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Quantifying the influence of natural climate variability on in situ measurements of seasonal total and extreme daily precipitation

  • Author(s): Risser, MD
  • Wehner, MF
  • O’Brien, JP
  • Patricola, CM
  • O’Brien, TA
  • Collins, WD
  • Paciorek, CJ
  • Huang, H
  • et al.
Abstract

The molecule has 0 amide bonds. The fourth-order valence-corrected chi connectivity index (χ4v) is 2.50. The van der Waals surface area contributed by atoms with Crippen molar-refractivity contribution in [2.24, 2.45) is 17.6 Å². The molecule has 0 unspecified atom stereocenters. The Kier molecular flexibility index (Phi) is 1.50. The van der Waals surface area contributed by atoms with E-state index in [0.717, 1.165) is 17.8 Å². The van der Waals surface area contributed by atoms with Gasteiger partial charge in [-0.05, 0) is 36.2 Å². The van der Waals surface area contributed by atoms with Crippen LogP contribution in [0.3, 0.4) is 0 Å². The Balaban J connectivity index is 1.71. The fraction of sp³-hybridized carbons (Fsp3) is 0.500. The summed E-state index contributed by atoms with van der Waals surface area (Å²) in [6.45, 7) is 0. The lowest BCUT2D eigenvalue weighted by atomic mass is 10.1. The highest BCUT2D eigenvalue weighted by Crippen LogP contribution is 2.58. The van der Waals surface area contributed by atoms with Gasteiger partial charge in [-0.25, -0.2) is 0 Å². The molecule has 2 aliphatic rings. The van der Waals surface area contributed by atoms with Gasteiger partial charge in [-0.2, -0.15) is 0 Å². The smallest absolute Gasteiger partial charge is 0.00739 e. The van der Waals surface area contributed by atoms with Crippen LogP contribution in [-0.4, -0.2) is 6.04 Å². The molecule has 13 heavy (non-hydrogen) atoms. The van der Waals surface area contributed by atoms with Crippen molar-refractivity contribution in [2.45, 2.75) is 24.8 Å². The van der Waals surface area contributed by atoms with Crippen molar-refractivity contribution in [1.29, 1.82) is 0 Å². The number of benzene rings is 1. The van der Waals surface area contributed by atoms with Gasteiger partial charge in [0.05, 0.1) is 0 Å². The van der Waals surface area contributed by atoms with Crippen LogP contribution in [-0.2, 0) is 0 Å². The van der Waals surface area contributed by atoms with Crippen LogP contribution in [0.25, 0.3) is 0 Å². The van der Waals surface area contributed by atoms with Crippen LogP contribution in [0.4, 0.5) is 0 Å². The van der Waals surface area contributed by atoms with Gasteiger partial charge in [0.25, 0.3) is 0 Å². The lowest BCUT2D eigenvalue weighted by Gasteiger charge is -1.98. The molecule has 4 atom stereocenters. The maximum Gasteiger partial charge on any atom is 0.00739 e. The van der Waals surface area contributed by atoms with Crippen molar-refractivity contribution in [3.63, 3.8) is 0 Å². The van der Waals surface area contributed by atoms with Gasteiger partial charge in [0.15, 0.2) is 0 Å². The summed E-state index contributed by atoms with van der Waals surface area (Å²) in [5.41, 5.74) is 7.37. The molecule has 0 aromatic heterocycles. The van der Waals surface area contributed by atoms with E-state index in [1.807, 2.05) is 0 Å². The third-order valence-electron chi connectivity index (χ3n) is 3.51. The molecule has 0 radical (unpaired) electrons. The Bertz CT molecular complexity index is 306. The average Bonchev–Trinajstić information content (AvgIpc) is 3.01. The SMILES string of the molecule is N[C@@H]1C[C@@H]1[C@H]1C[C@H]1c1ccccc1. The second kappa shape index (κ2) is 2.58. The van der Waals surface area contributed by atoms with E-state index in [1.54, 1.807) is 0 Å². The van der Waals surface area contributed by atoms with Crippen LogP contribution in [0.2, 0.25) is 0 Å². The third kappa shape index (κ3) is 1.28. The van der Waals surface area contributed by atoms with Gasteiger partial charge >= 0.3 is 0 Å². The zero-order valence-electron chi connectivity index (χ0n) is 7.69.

While various studies explore the relationship between individual sources of climate variability and extreme precipitation, there is a need for improved understanding of how these physical phenomena simultaneously influence precipitation in the observational record across the contiguous United States. In this work, we introduce a single framework for characterizing the historical signal (anthropogenic forcing) and noise (natural variability) in seasonal mean and extreme precipitation. An important aspect of our analysis is that we simultaneously isolate the individual effects of seven modes of variability while explicitly controlling for joint inter-mode relationships. Our method utilizes a spatial statistical component that uses in situ measurements to resolve relationships to their native scales; furthermore, we use a data-driven procedure to robustly determine statistical significance. In Part I of this work we focus on natural climate variability: detection is mostly limited to DJF and SON for the modes of variability considered, with the El Niño/Southern Oscillation, the Pacific–North American pattern, and the North Atlantic Oscillation exhibiting the largest influence. Across all climate indices considered, the signals are larger and can be detected more clearly for seasonal total versus extreme precipitation. We are able to detect at least some significant relationships in all seasons in spite of extremely large (> 95%) background variability in both mean and extreme precipitation. Furthermore, we specifically quantify how the spatial aspect of our analysis reduces uncertainty and increases detection of statistical significance while also discovering results that quantify the complex interconnected relationships between climate drivers and seasonal precipitation.

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